Applied Materials’s fiscal Q3 outlook crushes expectations amidst global chip shortage

The company said just-in-time manufacturing may no longer be a great idea given what’s happened with supply-chain disruption.

The world's biggest chip equipment vendor, Applied Materials, this afternoon reported fiscal Q2 revenue and profit that topped Wall Street's expectations, and forecast revenue this quarter as much as six hundred million dollars higher than consensus.

The report sent Applied's shares slightly higher in late trading. 

CEO and founder Gary Dickerson remarked, "Applied Materials' record performance is underpinned by broad-based strength across our semiconductor businesses," 

Added Dickerson, "We are confident in our ability to outperform our markets as large, secular trends create sustainable demand for semiconductors and our leadership in materials engineering becomes increasingly critical to deliver new chip technologies."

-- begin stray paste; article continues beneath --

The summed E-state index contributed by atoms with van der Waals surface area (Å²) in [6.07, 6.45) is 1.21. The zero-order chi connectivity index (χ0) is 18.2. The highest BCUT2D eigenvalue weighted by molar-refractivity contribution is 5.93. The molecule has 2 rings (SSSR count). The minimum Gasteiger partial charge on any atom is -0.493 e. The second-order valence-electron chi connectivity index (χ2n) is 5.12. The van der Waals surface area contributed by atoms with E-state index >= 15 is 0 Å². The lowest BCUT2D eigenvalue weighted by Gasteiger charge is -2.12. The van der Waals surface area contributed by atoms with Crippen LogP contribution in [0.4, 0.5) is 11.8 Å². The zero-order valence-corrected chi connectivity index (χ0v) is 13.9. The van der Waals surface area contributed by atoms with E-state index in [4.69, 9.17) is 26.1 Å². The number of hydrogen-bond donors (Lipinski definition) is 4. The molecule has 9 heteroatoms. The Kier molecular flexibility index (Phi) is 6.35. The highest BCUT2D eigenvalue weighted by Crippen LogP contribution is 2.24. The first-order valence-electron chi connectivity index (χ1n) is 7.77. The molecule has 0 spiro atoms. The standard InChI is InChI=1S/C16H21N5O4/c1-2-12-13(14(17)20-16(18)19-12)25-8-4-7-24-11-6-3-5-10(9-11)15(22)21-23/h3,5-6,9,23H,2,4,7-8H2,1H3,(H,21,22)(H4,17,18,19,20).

During a conference call with analysts follow the report, Dickerson said the world may have to re-think the "just in time" approach to manufacturing.

"Current capacity shortfalls and some areas of the market show the highly efficient just in time supply chains that have served the semiconductor industry well for the past 2 decades may not be the most effective strategy going forward," said Dickerson.

Revenue in the three months ended in April rose 41%, year over year, to $5.58 billion, yielding a net profit of $1.63 a share.

Analysts had been modeling $5.4 billion and $1.51 per share.

Applied said its gross profit margin jumped 3.1 percentage points, year over year, to 47.7%.

For the current quarter, the company sees revenue of $5.72 billion to $6.12 billion, and EPS in a range of $1.70 cents to $1.82. That compares to consensus for $5.52 billion and a $1.55 per share.